I've set myself the task to write about Great Grandfather Nathan Oakes and his small part in the War for Southern Independence. And from time to time I’ll blog a little a about his regiment's battles and other details about fighting for the Lost Cause.
My great grandparents, Nathan and Martha Oakes, and their family in
front of their home in 1897, after moving from Mississippi to Texas.
Great Grandfather Oakes was obviously proud of his mules, too!
1 At the time, I did not have access to the massive reference, The Roster of Confederate Soldiers 1861-1865, nor did I have enough information to find him in the National Park Service, Civil War Sailors and Soldiers System.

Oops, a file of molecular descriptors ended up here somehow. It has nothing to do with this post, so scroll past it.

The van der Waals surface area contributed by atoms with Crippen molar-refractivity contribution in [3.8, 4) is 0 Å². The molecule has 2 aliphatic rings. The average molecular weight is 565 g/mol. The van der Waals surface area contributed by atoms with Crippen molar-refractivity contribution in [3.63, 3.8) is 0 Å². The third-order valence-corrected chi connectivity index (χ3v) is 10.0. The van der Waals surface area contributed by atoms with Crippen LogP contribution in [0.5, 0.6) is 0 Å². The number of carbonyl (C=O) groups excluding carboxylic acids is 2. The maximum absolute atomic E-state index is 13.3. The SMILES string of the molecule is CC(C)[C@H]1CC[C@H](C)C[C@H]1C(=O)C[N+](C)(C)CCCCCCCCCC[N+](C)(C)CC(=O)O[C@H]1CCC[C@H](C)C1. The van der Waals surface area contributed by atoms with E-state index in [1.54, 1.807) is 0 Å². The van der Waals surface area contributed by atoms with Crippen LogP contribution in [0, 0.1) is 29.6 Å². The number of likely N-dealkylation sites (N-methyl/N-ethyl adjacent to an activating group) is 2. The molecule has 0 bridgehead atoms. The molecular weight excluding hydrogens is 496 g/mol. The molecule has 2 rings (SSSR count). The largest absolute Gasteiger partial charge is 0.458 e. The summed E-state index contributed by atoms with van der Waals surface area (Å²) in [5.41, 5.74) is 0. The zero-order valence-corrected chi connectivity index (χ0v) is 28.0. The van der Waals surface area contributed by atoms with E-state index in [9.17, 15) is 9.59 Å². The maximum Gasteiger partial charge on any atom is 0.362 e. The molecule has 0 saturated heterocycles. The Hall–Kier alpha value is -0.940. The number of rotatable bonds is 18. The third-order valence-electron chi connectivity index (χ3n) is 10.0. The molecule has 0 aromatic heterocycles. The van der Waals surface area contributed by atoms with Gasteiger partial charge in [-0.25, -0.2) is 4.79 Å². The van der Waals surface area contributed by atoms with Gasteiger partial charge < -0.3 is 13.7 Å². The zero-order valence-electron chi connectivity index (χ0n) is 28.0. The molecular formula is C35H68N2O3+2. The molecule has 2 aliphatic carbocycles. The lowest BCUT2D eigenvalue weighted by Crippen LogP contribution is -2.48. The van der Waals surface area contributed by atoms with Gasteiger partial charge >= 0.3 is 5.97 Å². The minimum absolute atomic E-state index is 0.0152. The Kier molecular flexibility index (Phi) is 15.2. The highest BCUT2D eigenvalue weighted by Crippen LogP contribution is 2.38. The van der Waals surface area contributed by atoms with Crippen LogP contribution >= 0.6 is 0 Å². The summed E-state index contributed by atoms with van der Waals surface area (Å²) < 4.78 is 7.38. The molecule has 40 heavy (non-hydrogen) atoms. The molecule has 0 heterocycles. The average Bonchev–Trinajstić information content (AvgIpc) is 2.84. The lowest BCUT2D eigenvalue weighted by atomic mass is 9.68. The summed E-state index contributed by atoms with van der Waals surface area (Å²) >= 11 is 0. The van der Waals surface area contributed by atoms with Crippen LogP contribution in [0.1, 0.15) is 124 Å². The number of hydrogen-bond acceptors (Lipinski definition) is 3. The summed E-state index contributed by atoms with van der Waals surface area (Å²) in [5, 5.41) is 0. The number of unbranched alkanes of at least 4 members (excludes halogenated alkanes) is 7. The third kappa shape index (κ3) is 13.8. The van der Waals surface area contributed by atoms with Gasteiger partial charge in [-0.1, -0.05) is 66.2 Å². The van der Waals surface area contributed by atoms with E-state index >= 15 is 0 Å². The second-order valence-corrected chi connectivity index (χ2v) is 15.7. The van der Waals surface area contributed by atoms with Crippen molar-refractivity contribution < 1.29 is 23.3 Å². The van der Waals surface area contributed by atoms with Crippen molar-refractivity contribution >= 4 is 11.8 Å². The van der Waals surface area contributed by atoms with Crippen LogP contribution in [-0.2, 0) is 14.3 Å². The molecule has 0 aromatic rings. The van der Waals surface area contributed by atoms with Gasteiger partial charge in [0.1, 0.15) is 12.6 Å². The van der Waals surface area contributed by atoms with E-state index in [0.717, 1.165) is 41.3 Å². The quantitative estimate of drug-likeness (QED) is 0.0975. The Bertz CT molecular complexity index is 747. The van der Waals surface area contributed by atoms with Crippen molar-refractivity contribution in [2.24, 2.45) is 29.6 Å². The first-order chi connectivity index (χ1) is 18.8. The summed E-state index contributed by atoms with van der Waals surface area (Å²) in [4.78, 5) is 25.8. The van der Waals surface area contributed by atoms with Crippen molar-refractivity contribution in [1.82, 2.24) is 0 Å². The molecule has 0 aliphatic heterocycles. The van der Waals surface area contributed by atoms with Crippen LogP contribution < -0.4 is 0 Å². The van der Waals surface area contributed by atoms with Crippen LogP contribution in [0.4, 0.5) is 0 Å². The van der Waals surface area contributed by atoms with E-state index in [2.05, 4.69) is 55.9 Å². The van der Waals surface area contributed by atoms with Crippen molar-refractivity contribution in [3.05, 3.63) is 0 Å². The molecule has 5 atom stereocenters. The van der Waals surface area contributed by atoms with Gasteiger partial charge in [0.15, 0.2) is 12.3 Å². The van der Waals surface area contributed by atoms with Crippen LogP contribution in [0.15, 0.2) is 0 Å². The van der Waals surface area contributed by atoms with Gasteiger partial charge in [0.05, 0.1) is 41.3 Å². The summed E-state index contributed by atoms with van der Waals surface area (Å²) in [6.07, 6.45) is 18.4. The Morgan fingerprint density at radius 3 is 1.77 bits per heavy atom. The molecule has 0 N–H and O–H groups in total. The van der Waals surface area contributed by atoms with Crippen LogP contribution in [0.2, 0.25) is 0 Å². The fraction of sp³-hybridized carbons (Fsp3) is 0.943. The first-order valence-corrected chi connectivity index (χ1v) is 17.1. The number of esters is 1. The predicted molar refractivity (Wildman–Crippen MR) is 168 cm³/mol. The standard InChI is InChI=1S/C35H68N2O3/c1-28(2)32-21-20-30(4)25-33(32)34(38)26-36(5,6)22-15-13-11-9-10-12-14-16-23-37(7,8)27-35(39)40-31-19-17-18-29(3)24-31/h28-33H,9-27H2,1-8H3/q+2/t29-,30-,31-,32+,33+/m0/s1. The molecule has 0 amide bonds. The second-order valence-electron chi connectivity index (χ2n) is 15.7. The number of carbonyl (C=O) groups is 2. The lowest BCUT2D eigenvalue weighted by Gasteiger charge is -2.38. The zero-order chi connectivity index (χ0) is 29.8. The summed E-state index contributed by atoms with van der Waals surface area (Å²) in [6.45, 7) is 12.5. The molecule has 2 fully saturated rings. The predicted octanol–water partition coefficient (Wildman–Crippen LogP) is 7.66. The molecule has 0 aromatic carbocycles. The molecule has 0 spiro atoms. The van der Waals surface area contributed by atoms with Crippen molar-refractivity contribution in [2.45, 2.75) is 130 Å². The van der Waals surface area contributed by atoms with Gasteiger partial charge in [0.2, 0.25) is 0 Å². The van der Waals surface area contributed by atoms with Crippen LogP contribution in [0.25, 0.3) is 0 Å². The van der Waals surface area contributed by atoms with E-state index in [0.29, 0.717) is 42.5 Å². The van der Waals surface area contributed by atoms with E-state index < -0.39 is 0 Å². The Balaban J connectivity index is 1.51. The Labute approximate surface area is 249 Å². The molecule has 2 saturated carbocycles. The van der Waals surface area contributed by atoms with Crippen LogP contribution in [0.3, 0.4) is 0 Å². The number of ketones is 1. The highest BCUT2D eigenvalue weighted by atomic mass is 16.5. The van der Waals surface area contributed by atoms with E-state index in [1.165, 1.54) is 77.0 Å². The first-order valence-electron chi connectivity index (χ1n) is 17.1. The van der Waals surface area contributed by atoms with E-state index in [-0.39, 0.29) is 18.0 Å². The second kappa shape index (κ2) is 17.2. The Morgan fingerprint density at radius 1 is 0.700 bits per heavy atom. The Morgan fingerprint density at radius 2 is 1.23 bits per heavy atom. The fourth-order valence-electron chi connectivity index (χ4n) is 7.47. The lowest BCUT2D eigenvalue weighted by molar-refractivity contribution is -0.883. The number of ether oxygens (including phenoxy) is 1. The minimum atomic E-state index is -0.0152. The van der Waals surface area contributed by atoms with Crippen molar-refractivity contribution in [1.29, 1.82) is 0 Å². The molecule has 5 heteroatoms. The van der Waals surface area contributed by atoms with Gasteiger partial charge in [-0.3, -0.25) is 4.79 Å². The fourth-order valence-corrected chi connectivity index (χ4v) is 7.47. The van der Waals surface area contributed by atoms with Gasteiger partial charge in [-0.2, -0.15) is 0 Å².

3 Interestingly, then, like now in the armed services, soldiers were charged for replacement gear and armaments. The scant entries in his muster roll cards are the only informational anecdotes in Great Grandfather's military records. His captain was (disappointingly) a master of understatement in his reports. My wife and I did discover that Great Grandfather Oakes also wrote a couple letters to the editor of the Confederate Veteran, in 1889 and 1900, which shed light on some of his war experiences.